Equality Insights is IWDA’s flagship program that collects and advocates for inclusive, intersectional, multidimensional data about poverty and inequality, including inside households, to help close gender data gaps, accelerate progress on gender equality and inspire change. Poverty and inequality are about more than just a lack of money. Health, education, the environment, and access to food, water, sanitation and hygiene all contribute to and shape experiences of poverty and inequality. So, too, do factors such as time-use (how much time is spent doing unpaid care or domestic work for example) and voice (how much control do we have over decisions that affect our lives).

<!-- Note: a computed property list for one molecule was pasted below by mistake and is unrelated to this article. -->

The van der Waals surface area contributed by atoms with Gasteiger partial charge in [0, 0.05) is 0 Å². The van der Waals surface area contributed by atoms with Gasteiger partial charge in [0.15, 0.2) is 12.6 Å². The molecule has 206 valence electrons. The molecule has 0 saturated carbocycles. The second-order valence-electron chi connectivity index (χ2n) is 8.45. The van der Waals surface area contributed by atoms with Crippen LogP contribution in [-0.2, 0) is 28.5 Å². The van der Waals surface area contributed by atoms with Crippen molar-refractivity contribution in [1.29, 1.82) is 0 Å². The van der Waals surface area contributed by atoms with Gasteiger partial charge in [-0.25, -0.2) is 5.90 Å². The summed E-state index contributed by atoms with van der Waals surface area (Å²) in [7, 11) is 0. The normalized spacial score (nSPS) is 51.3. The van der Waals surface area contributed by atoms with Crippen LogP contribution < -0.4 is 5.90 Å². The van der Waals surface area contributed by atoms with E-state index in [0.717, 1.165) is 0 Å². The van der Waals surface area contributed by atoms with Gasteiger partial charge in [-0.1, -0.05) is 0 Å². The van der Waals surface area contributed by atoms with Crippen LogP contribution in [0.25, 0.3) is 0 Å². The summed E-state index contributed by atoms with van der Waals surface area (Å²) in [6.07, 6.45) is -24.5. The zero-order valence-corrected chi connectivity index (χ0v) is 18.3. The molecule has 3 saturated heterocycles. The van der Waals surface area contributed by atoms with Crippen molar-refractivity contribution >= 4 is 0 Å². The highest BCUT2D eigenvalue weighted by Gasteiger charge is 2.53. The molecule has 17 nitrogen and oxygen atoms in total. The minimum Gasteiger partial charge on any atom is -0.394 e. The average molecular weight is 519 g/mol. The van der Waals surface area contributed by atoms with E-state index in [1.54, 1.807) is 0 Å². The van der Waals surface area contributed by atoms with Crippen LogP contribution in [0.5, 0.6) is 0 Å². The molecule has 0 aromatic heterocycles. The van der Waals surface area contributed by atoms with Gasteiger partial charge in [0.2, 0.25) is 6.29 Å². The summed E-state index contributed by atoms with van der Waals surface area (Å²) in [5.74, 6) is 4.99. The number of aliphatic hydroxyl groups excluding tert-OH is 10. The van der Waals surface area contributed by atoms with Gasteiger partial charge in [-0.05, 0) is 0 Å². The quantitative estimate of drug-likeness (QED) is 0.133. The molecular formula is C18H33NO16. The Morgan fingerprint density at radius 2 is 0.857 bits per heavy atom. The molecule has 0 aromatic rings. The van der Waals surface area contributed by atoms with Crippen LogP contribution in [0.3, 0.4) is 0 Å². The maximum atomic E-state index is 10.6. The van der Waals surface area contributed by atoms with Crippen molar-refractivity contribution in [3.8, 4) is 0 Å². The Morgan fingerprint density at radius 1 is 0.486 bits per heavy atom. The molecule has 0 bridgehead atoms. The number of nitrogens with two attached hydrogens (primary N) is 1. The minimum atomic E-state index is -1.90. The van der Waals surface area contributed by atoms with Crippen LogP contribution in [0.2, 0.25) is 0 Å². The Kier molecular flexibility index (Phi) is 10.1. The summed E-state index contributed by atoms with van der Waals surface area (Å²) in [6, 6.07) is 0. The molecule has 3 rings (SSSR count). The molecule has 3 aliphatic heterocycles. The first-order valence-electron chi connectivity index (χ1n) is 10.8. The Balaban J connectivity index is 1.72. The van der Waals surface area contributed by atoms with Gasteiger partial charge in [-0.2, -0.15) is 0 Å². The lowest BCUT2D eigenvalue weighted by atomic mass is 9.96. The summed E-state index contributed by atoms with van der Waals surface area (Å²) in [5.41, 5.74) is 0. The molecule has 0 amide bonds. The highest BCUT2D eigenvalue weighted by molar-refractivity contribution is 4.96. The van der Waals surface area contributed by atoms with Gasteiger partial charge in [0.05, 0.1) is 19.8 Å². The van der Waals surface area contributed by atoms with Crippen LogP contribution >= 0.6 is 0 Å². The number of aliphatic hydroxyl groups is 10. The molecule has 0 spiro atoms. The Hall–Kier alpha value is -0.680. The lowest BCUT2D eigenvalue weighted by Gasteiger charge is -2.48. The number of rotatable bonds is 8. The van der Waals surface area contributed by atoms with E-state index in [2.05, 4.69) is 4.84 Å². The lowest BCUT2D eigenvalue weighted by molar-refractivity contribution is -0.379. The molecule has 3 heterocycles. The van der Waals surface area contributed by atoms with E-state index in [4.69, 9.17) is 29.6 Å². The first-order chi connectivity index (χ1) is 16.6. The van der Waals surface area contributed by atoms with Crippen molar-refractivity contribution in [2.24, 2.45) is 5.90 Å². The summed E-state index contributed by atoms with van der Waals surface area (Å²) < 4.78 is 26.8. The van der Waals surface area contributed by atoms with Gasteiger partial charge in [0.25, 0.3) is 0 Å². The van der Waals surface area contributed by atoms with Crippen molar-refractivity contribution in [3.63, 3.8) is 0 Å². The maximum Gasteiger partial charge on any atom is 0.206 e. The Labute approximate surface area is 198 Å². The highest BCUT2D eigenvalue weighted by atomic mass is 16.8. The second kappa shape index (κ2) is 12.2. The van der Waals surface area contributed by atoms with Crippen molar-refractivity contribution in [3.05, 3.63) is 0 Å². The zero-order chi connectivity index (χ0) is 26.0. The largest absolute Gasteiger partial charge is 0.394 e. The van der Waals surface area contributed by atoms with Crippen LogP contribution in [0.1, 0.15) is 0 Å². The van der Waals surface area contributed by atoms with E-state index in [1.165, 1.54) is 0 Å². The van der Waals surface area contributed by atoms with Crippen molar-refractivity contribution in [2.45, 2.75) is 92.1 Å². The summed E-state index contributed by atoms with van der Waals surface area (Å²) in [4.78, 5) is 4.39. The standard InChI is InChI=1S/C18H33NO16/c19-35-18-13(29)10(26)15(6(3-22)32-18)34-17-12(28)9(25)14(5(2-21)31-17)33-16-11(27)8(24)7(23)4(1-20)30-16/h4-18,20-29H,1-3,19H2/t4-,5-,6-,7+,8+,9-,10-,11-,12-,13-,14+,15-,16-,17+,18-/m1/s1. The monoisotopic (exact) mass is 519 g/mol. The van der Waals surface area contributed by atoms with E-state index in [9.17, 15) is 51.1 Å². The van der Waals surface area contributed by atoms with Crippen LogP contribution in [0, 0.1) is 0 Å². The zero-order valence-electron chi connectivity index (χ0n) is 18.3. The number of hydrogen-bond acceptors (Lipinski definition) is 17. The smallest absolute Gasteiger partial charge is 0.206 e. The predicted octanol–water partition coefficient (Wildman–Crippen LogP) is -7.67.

In a world where decisions are driven by data, missing, incomplete and poor-quality data is harmful, and prevents and hinders progress to realise gender equality. For example, in Fiji we found that women on average were very significantly more exposed than men to harmful fumes from unclean cooking fuel due to gender norms around domestic work, and this was associated with poorer health outcomes for women.
Inadequate data about the diversity of women’s lives and experiences keeps these realities hidden and helps sustain inequality – especially the ways in which intersecting factors and identities overlap to shape and compound experiences of poverty and inequality. And significant resources globally continue to be spent on funding household-level data collection that systematically masks the lived experience of individuals in those households.
It is vital that decision-makers have data that makes visible the circumstances, priorities and lived realities of individuals in all their diversity. This means making better use of existing data, but also closing data gaps by collecting more and better gender data. We can and must do better.